Original Research: Signs and Symptoms of Chest Diseases |

Flash Mob ResearchResident-Directed Study of Respiratory Rate: A Single-Day, Multicenter, Resident-Directed Study of Respiratory Rate

Matthew W. Semler, MD; Daniel G. Stover, MD; Andrew P. Copland, MD; Gina Hong, MD; Michael J. Johnson, MD; Michael S. Kriss, MD; Hannah Otepka, MD; Li Wang, MS; Brian W. Christman, MD; Todd W. Rice, MD, FCCP
Author and Funding Information

From the Department of Medicine (Drs Semler, Stover, Christman, and Rice) and Department of Biostatistics (Ms Wang), Vanderbilt University School of Medicine, Nashville, TN; Department of Medicine (Dr Copland), Stanford University Medical Center, Stanford, CA; Department of Medicine (Dr Hong), Pritzker School of Medicine, The University of Chicago, Chicago, IL; Department of Medicine (Dr Johnson), University of Virginia School of Medicine, Charlottesville, VA; Department of Medicine (Dr Kriss), Northwestern University Feinberg School of Medicine, Chicago, IL; and the Department of Medicine (Dr Otepka), Washington University School of Medicine, St Louis, MO.

Correspondence to: Todd W. Rice, MD, FCCP, Vanderbilt University Medical Center, T-1218 Medical Center N 2650, Nashville, TN 37232-2650; e-mail: todd.rice@vanderbilt.edu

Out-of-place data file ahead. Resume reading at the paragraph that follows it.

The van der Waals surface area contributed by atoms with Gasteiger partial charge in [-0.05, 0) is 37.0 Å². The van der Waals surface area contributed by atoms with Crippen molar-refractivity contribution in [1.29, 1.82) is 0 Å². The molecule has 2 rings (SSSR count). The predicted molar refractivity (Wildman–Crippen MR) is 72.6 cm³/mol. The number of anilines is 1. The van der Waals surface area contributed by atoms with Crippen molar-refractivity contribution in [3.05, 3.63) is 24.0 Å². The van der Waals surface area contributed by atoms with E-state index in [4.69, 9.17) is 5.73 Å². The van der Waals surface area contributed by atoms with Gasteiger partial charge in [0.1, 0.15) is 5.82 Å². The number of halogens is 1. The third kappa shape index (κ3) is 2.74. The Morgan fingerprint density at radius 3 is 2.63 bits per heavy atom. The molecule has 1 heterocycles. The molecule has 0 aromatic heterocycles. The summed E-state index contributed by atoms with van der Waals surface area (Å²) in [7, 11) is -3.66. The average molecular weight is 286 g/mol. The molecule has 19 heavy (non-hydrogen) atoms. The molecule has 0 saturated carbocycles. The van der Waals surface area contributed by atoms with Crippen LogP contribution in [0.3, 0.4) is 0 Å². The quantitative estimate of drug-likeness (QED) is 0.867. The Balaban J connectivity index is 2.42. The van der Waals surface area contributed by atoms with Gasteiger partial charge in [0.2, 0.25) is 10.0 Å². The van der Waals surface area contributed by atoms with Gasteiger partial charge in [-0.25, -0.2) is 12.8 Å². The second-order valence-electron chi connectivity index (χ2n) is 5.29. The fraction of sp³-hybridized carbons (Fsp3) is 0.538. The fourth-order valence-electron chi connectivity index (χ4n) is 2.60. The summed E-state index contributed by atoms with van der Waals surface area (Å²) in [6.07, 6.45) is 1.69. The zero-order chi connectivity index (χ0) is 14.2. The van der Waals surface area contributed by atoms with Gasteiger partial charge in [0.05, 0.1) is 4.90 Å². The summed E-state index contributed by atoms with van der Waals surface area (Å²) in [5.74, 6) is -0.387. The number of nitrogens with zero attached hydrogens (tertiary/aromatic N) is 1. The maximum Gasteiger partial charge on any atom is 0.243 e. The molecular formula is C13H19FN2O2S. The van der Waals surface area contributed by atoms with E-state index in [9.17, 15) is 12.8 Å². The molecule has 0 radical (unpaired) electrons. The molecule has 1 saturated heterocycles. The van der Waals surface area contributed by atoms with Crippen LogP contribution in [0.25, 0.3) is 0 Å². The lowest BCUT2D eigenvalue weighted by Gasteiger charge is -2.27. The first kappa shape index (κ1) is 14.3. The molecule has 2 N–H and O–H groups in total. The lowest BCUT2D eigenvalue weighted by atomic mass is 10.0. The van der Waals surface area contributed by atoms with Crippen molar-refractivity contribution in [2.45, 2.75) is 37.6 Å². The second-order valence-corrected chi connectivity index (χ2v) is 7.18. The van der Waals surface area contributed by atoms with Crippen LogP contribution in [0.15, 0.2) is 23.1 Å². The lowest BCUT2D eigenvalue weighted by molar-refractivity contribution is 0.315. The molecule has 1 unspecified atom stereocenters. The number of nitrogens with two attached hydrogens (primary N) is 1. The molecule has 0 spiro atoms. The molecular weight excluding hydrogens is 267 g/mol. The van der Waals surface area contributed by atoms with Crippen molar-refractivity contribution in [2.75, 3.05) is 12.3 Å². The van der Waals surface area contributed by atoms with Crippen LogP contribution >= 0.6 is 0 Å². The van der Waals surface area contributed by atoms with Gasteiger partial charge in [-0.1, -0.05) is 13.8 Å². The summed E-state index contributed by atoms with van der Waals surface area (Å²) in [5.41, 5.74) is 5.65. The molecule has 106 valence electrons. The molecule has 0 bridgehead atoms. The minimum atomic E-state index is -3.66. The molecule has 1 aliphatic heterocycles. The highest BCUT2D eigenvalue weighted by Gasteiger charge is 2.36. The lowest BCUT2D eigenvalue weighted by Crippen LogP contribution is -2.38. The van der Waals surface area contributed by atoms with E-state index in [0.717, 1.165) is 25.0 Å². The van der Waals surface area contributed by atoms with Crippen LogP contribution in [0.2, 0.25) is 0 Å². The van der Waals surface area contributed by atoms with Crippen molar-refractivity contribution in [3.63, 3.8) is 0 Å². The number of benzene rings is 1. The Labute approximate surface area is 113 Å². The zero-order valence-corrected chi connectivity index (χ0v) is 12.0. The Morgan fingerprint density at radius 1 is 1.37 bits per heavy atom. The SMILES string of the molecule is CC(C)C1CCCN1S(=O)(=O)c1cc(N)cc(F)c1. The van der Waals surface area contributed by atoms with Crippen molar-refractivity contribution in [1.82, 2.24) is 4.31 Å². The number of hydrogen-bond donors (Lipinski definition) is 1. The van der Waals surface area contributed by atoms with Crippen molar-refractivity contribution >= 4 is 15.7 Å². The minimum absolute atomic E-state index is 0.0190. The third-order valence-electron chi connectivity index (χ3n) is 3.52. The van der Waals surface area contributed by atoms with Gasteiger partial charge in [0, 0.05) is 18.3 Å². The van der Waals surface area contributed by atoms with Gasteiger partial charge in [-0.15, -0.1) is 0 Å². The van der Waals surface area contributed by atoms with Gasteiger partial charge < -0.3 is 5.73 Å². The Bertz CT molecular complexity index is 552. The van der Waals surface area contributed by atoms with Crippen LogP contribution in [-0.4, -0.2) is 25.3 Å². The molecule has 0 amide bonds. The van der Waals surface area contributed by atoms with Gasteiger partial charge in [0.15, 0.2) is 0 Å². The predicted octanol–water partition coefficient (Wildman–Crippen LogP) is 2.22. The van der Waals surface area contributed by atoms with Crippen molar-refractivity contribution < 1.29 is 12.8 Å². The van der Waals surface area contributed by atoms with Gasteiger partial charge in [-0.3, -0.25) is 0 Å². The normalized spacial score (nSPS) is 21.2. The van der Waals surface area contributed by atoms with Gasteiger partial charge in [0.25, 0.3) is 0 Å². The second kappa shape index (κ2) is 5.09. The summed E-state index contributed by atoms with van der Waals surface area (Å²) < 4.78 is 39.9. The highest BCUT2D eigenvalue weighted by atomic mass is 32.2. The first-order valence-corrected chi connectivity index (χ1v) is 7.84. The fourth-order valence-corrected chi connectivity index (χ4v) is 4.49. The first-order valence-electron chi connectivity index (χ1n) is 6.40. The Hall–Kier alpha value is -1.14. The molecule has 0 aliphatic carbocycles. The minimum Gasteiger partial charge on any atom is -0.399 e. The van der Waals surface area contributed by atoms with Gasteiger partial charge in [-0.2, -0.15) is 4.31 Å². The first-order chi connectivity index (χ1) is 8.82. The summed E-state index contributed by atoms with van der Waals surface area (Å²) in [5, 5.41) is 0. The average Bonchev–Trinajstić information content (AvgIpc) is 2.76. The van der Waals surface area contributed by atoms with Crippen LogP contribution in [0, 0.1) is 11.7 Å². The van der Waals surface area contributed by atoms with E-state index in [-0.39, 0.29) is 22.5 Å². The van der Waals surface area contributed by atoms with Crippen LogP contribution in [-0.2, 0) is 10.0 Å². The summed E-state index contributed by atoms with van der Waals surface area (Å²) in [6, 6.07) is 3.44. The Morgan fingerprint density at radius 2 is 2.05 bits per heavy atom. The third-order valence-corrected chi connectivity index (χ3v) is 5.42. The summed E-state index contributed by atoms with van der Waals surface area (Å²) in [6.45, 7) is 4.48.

Drs Semler and Stover contributed equally to this work.

Funding/Support: This work was supported by the National Heart, Lung and Blood Institute, National Institutes of Health [HL105869] to Dr Rice.

Reproduction of this article is prohibited without written permission from the American College of Chest Physicians. See online for more details.

Chest. 2013;143(6):1740-1744. doi:10.1378/chest.12-1837
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Background:  Vital signs are critical data in the care of hospitalized patients, but the accuracy with which respiratory rates are recorded in this population remains uncertain. We used a novel flash mob research approach to evaluate the accuracy of recorded respiratory rates in inpatients.

Methods:  This was a single-day, resident-led, prospective observational study of recorded vs directly observed vital signs in nonventilated patients not in the ICU on internal medicine teaching services at six large tertiary-care centers across the United States.

Results:  Among the 368 inpatients included, the median respiratory rate was 16 breaths/min for the directly observed values and 18 breaths/min for the recorded values, with a median difference of 2 breaths/min (P < .001). Respiratory rates of 18 or 20 breaths/min accounted for 71.8% (95% CI, 67.1%-76.4%) of the recorded values compared with 13.0% (95% CI, 9.5%-16.5%) of the directly observed measurements. For individual patients, there was less agreement between the recorded and the directly observed respiratory rate compared with pulse rate.

Conclusions:  Among hospitalized patients across the United States, recorded respiratory rates are higher than directly observed measurements and are significantly more likely to be 18 or 20 breaths/min.

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